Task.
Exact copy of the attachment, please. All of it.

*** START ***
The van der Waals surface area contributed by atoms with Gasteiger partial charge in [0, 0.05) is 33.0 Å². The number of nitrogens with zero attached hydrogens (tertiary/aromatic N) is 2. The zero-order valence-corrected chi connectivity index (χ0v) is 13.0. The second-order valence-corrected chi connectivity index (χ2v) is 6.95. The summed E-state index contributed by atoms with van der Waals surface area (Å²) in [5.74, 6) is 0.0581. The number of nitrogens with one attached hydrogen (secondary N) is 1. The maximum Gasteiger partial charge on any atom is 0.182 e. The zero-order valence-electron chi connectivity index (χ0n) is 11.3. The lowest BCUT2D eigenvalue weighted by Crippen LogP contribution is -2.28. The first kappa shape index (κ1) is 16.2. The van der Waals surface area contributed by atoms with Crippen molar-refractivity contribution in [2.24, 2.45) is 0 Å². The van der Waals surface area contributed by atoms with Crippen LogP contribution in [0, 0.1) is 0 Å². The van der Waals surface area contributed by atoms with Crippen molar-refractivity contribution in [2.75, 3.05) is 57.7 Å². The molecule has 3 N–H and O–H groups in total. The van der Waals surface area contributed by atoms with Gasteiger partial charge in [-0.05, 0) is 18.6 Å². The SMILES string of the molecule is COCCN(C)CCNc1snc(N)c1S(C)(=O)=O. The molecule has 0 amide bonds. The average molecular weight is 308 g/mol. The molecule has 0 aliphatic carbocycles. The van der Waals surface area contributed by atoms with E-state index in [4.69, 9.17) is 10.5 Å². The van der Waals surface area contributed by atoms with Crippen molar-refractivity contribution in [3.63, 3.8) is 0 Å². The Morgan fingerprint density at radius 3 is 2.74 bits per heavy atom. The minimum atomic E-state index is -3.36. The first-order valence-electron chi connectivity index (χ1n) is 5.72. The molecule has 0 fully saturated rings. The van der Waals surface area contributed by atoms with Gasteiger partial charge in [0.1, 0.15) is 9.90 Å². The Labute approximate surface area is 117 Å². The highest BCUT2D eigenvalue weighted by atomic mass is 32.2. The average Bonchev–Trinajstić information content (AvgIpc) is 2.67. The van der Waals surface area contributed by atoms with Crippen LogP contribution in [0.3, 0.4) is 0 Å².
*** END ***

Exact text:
The van der Waals surface area contributed by atoms with Gasteiger partial charge in [0, 0.05) is 33.0 Å². The number of nitrogens with zero attached hydrogens (tertiary/aromatic N) is 2. The zero-order valence-corrected chi connectivity index (χ0v) is 13.0. The second-order valence-corrected chi connectivity index (χ2v) is 6.95. The summed E-state index contributed by atoms with van der Waals surface area (Å²) in [5.74, 6) is 0.0581. The number of nitrogens with one attached hydrogen (secondary N) is 1. The maximum Gasteiger partial charge on any atom is 0.182 e. The zero-order valence-electron chi connectivity index (χ0n) is 11.3. The lowest BCUT2D eigenvalue weighted by Crippen LogP contribution is -2.28. The first kappa shape index (κ1) is 16.2. The van der Waals surface area contributed by atoms with Crippen molar-refractivity contribution in [2.24, 2.45) is 0 Å². The van der Waals surface area contributed by atoms with Crippen LogP contribution in [0, 0.1) is 0 Å². The van der Waals surface area contributed by atoms with Crippen molar-refractivity contribution in [2.75, 3.05) is 57.7 Å². The molecule has 3 N–H and O–H groups in total. The van der Waals surface area contributed by atoms with Gasteiger partial charge in [-0.05, 0) is 18.6 Å². The SMILES string of the molecule is COCCN(C)CCNc1snc(N)c1S(C)(=O)=O. The molecule has 0 amide bonds. The average molecular weight is 308 g/mol. The molecule has 0 aliphatic carbocycles. The van der Waals surface area contributed by atoms with E-state index in [4.69, 9.17) is 10.5 Å². The van der Waals surface area contributed by atoms with Crippen molar-refractivity contribution in [3.63, 3.8) is 0 Å². The Morgan fingerprint density at radius 3 is 2.74 bits per heavy atom. The minimum atomic E-state index is -3.36. The first-order valence-electron chi connectivity index (χ1n) is 5.72. The molecule has 0 fully saturated rings. The van der Waals surface area contributed by atoms with Gasteiger partial charge in [0.1, 0.15) is 9.90 Å². The Labute approximate surface area is 117 Å². The highest BCUT2D eigenvalue weighted by atomic mass is 32.2. The average Bonchev–Trinajstić information content (AvgIpc) is 2.67. The van der Waals surface area contributed by atoms with Crippen LogP contribution in [0.3, 0.4) is 0 Å².